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Rededicating Ourselves to Helping The Environment and the Poor During the Holiday Season

By Guest Blogger Maggie McCarthy,  JEI Environmental Intern

 

The winter months provide several occasions for celebration. Hanukkah is the festival of lights and celebrates the victory of the Jewish people over religious persecution.  The secular New Year is a time for reflection and renewal.  Though we find ample opportunity for gratitude during these holidays, many in our local community struggle with hunger and poverty. These issues result from, not only a lack of resources, but also from the mounting environmental crisis. Tumultuous environmental conditions around the world make nutritious and eco-friendly foods more difficult to obtain. During this time of celebration and rest, let us also strive to sustain our local environment and, by extension, serve those in need.

Despite the widespread nature of hunger and adverse environmental conditions in St. Louis, there are several avenues for service and change. Here are just a few of the many ways you can make an impact, both during the winter holidays and year round:

  1. Reduce waste through recovery and donation.  There are several ways to cut down on waste. For example, if you have any fruit trees in your yard, call a gleaning group to harvest your fruits to donate to a local food bank. If you’re hosting a party with catered food, save the inevitable leftovers and donate them.  Partner with your school or work cafeteria to ensure that unused food makes it to a food pantry. Individuals or businesses who donate food items to local food pantries are protected from any possible liability under the Emerson Good Samaritan Food Donation Act.
  2. Grow and donate produce in your own garden. Find plants that thrive in your local climate and research proper seasons for harvest. Start small with a single plant and work your way out from there. Even the slightest changes in food consumption contribute to a healthier ecosystem. Consider donating excess produce to a local food bank.  Not only will you save money on your own food items, you will also reduce food waste and supply for the needs of others in the community.
  3. Volunteer at a community garden. If you don’t consider yourself a green thumb, find a community garden near you and give your time. These gardens often provide produce to poor communities. Consider the “Garden of Eden” on the Jewish Community Campus. These raised garden beds are located near the former outdoor pool at the Jewish Community Center. Their produce will be donated to the Harvey Kornblum Jewish Food Pantry.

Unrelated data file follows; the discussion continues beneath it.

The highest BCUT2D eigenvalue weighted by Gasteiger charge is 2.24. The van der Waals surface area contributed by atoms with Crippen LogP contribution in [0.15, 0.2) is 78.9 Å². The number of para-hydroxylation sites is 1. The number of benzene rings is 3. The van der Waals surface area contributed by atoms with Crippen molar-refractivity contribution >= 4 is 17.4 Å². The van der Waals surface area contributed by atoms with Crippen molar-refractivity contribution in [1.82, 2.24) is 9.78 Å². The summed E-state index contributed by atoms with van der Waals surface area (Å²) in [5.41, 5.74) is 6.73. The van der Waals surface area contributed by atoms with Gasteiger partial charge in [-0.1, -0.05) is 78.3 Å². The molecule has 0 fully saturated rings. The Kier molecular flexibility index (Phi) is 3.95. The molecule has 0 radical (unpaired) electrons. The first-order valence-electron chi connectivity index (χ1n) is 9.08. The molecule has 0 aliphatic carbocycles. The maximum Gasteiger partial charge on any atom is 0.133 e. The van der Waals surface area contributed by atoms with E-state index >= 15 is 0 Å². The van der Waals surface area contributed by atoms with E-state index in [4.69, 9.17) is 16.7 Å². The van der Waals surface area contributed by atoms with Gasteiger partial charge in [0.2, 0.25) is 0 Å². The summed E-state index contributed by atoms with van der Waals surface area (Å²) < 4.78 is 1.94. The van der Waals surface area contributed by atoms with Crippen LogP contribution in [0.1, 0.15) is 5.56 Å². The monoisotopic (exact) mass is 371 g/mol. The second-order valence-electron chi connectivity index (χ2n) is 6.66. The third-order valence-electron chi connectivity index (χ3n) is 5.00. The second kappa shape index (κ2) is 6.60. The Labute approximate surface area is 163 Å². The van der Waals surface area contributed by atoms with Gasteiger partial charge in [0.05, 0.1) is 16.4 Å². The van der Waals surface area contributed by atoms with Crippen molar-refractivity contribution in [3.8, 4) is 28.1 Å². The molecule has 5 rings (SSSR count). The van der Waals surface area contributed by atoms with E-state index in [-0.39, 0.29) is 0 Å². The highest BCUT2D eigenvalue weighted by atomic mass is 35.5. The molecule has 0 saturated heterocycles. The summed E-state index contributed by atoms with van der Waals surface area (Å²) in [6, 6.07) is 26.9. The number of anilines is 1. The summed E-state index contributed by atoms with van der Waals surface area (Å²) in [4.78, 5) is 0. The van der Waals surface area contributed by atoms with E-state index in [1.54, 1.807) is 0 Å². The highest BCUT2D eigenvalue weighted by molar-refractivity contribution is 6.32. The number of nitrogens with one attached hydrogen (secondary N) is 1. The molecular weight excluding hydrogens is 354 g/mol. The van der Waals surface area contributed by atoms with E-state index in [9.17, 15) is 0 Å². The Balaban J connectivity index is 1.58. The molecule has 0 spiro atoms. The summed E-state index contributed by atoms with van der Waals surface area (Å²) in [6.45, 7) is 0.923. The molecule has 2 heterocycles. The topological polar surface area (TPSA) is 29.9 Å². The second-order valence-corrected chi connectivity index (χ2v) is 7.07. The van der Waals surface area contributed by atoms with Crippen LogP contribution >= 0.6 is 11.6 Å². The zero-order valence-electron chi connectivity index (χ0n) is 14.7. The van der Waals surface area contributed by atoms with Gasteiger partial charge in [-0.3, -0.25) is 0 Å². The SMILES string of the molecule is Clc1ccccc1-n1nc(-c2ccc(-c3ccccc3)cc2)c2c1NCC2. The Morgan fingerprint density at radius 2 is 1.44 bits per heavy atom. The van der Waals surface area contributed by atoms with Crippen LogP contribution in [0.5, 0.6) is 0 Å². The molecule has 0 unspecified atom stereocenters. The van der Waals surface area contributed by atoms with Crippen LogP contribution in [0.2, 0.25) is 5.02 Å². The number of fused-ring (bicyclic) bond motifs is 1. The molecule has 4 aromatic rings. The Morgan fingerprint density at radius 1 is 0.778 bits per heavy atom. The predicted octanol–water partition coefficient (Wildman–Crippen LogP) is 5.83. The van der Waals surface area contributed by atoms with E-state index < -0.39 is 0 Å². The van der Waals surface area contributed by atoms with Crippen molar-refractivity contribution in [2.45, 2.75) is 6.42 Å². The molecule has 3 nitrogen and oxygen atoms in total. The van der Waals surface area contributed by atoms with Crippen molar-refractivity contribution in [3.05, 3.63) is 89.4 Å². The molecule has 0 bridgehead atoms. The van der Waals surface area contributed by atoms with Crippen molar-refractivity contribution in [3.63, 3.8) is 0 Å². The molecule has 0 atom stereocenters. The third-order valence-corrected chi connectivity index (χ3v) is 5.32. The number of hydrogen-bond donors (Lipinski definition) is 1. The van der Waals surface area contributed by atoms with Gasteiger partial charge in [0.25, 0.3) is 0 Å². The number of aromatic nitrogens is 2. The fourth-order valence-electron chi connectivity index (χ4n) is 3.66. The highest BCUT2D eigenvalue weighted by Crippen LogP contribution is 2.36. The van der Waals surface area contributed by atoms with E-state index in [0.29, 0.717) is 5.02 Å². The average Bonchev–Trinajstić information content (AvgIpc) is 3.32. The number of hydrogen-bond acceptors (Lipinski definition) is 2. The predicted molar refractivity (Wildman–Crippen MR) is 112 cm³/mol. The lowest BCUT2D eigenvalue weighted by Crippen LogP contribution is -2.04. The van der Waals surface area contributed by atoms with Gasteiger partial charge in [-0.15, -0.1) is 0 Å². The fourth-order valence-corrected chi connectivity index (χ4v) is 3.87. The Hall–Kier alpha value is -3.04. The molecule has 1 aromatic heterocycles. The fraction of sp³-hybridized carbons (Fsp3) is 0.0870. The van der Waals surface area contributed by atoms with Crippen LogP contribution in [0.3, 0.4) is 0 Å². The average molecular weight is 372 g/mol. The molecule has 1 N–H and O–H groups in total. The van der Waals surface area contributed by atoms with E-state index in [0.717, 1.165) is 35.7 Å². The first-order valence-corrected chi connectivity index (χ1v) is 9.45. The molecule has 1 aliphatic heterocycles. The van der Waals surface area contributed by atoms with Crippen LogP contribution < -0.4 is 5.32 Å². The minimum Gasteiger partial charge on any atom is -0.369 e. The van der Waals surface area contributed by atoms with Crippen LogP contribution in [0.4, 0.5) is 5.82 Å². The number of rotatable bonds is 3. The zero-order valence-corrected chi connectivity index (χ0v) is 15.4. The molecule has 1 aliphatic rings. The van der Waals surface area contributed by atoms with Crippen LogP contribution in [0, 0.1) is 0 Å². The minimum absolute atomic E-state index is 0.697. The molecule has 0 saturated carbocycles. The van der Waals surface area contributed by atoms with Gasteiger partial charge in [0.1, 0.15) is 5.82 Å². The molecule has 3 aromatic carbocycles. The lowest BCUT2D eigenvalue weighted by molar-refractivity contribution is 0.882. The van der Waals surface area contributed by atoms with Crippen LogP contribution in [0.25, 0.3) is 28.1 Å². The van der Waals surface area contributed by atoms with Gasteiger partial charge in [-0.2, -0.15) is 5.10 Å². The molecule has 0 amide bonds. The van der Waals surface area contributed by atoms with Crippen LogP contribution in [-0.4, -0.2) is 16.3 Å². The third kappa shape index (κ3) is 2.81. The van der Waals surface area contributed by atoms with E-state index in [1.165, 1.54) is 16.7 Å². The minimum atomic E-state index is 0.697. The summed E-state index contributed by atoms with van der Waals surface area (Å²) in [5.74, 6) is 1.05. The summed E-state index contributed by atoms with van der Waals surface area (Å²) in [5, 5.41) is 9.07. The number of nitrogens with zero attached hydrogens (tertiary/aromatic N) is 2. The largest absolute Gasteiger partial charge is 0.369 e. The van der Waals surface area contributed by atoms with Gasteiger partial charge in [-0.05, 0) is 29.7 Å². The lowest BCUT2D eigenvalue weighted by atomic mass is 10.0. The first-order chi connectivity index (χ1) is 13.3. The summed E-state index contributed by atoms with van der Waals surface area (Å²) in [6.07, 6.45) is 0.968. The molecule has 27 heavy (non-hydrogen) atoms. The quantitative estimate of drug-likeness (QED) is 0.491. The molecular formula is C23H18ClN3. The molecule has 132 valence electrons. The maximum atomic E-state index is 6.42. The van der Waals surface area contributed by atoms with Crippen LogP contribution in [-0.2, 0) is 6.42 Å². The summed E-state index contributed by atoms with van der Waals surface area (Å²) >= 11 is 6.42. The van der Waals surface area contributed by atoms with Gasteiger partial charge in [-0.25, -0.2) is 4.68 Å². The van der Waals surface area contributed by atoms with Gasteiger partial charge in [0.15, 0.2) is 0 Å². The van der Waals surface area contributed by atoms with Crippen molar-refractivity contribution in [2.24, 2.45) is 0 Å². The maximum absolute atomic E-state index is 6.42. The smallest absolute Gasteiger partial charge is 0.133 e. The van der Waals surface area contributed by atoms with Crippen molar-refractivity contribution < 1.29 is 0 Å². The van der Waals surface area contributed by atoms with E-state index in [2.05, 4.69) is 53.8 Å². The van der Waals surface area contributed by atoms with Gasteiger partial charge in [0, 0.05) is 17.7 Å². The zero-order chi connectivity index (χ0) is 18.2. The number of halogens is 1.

4. Make a charitable donation. Rather than donating items that a food pantry may or may not use, give funds. Food banks and other non-profits also depend on monetary donations and grants to sustain their services. Because they purchase food in bulk and at discounted rates, they can obtain necessary food at a fraction of the retail price. Charities also depend on monetary gifts in order to sustaining the overhead costs of their organizations. Monetary donations allow organizations to use funds where they are most necessary, thus better servicing the community.
  5. Support Local Farms. Individuals in poor communities often suffer the harmful effects of pollution. In purchasing from a local farmer, you support sustainable farming practices and protect the living conditions of individuals in underprivileged areas.In purchasing produce and other goods from local farmers, you can reduce food waste and excessive transportation costs. Supporting area farmers bolsters local economies and makes healthy, organic food more readily available.
  6. Promote local food policy. Effective change often begins with policy. Advocate for access to nutritious food in your community. In addressing food system needs, you can support sustainable farms, food access, and social justice. Strong local food systems bolster the economy and provide greater resources to the community.

 

 

Gail Wechsler is the Director of Domestic Issues/Social Justice at the Jewish Community Relations Council of St. Louis. She is the staff person for the Jewish Environmental Initiative (JEI), a committee of the JCRC and a part of the JCRC's Bohm Social Justice Initiative.
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